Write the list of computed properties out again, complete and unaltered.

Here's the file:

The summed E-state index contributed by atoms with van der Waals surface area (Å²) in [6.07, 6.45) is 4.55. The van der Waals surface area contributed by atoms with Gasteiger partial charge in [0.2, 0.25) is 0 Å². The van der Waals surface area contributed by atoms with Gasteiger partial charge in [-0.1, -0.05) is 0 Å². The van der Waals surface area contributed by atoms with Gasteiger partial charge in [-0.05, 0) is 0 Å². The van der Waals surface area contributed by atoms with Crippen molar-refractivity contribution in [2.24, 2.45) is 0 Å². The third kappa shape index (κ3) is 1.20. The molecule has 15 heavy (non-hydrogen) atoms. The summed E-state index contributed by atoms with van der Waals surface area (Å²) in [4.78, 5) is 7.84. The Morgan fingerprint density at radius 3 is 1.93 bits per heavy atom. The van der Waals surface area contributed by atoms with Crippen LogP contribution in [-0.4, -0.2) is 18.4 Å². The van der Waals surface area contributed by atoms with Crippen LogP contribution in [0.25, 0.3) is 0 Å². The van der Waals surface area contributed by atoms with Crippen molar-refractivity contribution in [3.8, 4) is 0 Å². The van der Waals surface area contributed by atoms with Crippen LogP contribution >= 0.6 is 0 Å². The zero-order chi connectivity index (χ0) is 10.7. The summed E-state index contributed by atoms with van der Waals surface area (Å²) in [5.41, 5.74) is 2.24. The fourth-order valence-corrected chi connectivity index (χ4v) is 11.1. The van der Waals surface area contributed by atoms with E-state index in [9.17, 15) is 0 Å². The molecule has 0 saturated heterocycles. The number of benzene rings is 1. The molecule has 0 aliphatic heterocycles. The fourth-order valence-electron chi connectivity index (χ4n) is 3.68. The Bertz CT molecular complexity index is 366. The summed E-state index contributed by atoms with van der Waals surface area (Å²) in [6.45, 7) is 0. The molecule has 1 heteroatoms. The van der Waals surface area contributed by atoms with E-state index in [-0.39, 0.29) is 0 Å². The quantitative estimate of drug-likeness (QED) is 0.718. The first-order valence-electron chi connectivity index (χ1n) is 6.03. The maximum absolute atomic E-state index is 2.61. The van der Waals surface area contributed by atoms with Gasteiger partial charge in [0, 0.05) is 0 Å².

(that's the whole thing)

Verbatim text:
The summed E-state index contributed by atoms with van der Waals surface area (Å²) in [6.07, 6.45) is 4.55. The van der Waals surface area contributed by atoms with Gasteiger partial charge in [0.2, 0.25) is 0 Å². The van der Waals surface area contributed by atoms with Gasteiger partial charge in [-0.1, -0.05) is 0 Å². The van der Waals surface area contributed by atoms with Gasteiger partial charge in [-0.05, 0) is 0 Å². The van der Waals surface area contributed by atoms with Crippen molar-refractivity contribution in [2.24, 2.45) is 0 Å². The third kappa shape index (κ3) is 1.20. The molecule has 15 heavy (non-hydrogen) atoms. The summed E-state index contributed by atoms with van der Waals surface area (Å²) in [4.78, 5) is 7.84. The Morgan fingerprint density at radius 3 is 1.93 bits per heavy atom. The van der Waals surface area contributed by atoms with Crippen LogP contribution in [-0.4, -0.2) is 18.4 Å². The van der Waals surface area contributed by atoms with Crippen LogP contribution in [0.25, 0.3) is 0 Å². The van der Waals surface area contributed by atoms with Crippen molar-refractivity contribution in [3.8, 4) is 0 Å². The van der Waals surface area contributed by atoms with Crippen LogP contribution >= 0.6 is 0 Å². The zero-order chi connectivity index (χ0) is 10.7. The summed E-state index contributed by atoms with van der Waals surface area (Å²) in [5.41, 5.74) is 2.24. The fourth-order valence-corrected chi connectivity index (χ4v) is 11.1. The van der Waals surface area contributed by atoms with E-state index in [9.17, 15) is 0 Å². The molecule has 0 saturated heterocycles. The number of benzene rings is 1. The molecule has 0 aliphatic heterocycles. The fourth-order valence-electron chi connectivity index (χ4n) is 3.68. The Bertz CT molecular complexity index is 366. The summed E-state index contributed by atoms with van der Waals surface area (Å²) in [6.45, 7) is 0. The molecule has 1 heteroatoms. The van der Waals surface area contributed by atoms with E-state index in [-0.39, 0.29) is 0 Å². The quantitative estimate of drug-likeness (QED) is 0.718. The first-order valence-electron chi connectivity index (χ1n) is 6.03. The maximum absolute atomic E-state index is 2.61. The van der Waals surface area contributed by atoms with Gasteiger partial charge in [0, 0.05) is 0 Å².